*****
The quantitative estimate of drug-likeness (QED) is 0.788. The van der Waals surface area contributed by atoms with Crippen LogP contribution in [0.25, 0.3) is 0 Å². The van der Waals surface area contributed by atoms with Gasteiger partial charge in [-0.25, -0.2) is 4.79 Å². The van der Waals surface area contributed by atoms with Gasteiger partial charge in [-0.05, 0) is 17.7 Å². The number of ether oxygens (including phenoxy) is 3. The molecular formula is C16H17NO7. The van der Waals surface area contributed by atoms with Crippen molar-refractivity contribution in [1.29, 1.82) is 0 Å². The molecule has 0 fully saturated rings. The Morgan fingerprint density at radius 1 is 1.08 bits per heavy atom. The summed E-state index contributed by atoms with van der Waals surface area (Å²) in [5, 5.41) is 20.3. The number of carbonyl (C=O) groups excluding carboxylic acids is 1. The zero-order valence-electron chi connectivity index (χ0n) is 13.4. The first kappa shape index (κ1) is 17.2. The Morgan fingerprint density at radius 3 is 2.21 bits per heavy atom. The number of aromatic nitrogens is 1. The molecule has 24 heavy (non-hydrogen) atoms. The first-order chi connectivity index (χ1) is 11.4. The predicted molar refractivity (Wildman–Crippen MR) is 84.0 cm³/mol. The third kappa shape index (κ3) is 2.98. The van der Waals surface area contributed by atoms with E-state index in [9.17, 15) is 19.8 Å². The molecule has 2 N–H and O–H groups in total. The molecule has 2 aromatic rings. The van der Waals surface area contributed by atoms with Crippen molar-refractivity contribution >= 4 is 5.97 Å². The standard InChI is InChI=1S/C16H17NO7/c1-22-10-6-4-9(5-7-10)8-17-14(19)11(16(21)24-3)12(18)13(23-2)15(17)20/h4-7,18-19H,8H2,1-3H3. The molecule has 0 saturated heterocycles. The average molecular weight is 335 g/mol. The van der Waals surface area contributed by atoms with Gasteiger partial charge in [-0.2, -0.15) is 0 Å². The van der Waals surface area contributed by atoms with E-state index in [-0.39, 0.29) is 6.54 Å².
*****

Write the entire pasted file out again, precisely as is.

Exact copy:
The quantitative estimate of drug-likeness (QED) is 0.788. The van der Waals surface area contributed by atoms with Crippen LogP contribution in [0.25, 0.3) is 0 Å². The van der Waals surface area contributed by atoms with Gasteiger partial charge in [-0.25, -0.2) is 4.79 Å². The van der Waals surface area contributed by atoms with Gasteiger partial charge in [-0.05, 0) is 17.7 Å². The number of ether oxygens (including phenoxy) is 3. The molecular formula is C16H17NO7. The van der Waals surface area contributed by atoms with Crippen molar-refractivity contribution in [1.29, 1.82) is 0 Å². The molecule has 0 fully saturated rings. The Morgan fingerprint density at radius 1 is 1.08 bits per heavy atom. The summed E-state index contributed by atoms with van der Waals surface area (Å²) in [5, 5.41) is 20.3. The number of carbonyl (C=O) groups excluding carboxylic acids is 1. The zero-order valence-electron chi connectivity index (χ0n) is 13.4. The first kappa shape index (κ1) is 17.2. The Morgan fingerprint density at radius 3 is 2.21 bits per heavy atom. The number of aromatic nitrogens is 1. The molecule has 24 heavy (non-hydrogen) atoms. The first-order chi connectivity index (χ1) is 11.4. The predicted molar refractivity (Wildman–Crippen MR) is 84.0 cm³/mol. The third kappa shape index (κ3) is 2.98. The van der Waals surface area contributed by atoms with E-state index in [9.17, 15) is 19.8 Å². The molecule has 2 N–H and O–H groups in total. The molecule has 2 aromatic rings. The van der Waals surface area contributed by atoms with Crippen molar-refractivity contribution >= 4 is 5.97 Å². The standard InChI is InChI=1S/C16H17NO7/c1-22-10-6-4-9(5-7-10)8-17-14(19)11(16(21)24-3)12(18)13(23-2)15(17)20/h4-7,18-19H,8H2,1-3H3. The molecule has 0 saturated heterocycles. The average molecular weight is 335 g/mol. The van der Waals surface area contributed by atoms with Gasteiger partial charge in [-0.2, -0.15) is 0 Å². The van der Waals surface area contributed by atoms with E-state index in [-0.39, 0.29) is 6.54 Å².